These three units are the main campus units focused on what happens to students once they graduate. Career centers are often funded to serve only matriculated students. Once students graduate, career centers are not funded to help them. CE units are ready to serve students once they graduate, able to help students as they make the transition from job to job, career to career, and from career to retirement. In addition, alumni associations seek to serve graduates with relevant program and initiatives. Despite the overlap and coincidence of audience and functions, it’s rare in higher education that these three units form an effective and coordinated partnership. The 60YC imperative may be bring these three units together.
2. Consider a program of alternative digital credentialing (ADCs).
ADCs are an imperative in higher education. The digitalization of credentials, and the potential for even greater granularity in the definition and verification of workplace-relevant competencies, provides potential for the 60YC. Through the issuance of ADCs, universities serve students at the same time they are developing the workforce in a particular region.
3. Expand the creation and use of open education.
Open education is an established feature of higher education. Building on the open educational resource movement of the early years of this century, MOOCs promoted open education in a highly visible way. The proliferation of free material is good for the 60YC by providing access to deserving, underserved, and lower socio-economic populations. Universities should create open initiatives and promote the use of them.
4. Expand CE units.
Providing CE to graduates is an important part of the 60YC. The population base of the CE unit service area is too small for a comprehensive offering. The growth of online education eliminates geographical constraints. CE for alumni, members of the service region, and national and international communities are an important element in the 60YC.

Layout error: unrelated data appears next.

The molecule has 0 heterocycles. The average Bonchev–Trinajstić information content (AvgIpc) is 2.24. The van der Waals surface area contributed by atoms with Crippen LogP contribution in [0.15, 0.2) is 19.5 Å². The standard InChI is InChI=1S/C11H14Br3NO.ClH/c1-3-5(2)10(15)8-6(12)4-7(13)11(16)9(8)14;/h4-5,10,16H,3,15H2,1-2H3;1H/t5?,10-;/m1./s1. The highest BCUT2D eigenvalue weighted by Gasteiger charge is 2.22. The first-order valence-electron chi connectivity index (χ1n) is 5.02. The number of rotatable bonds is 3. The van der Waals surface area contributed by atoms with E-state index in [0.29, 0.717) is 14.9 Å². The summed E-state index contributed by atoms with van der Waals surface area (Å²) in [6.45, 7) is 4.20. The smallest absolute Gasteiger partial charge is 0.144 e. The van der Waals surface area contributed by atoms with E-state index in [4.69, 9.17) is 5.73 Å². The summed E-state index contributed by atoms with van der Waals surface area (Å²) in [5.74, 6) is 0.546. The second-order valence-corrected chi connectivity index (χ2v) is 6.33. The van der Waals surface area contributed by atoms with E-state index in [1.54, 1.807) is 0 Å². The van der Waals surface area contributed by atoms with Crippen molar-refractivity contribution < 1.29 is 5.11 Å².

5. Support learning in retirement programs.
The 60YC promotes learning in the later stages of life. This learning enhances the lives of older people and has health and social benefits. Many universities already have such programs, almost all of which need some financial support from the hosting institution. The Bernard Osher Foundation has endowed over 100 Osher Lifelong Learning Institutes throughout the country, resulting in a strong base of programs already in existence. Learning in retirement programs “fill out the card” in the 60YC movement.
All universities provide some form of service under the 60YC concept, but few recognize these services to bring them together in a coherent and effective whole. The recommendations offered here define the pathway to collaboration of a lifetime affiliation between students and universities.
Selingo, J. (2018). The third revolution. Schools are moving toward a model of continuous, lifelong learning in order to meet the needs of today’s economy. The Atlantic. Retrieved from https://www.theatlantic.com/education/archive/2018/03/the-third-education-revolution/556091/.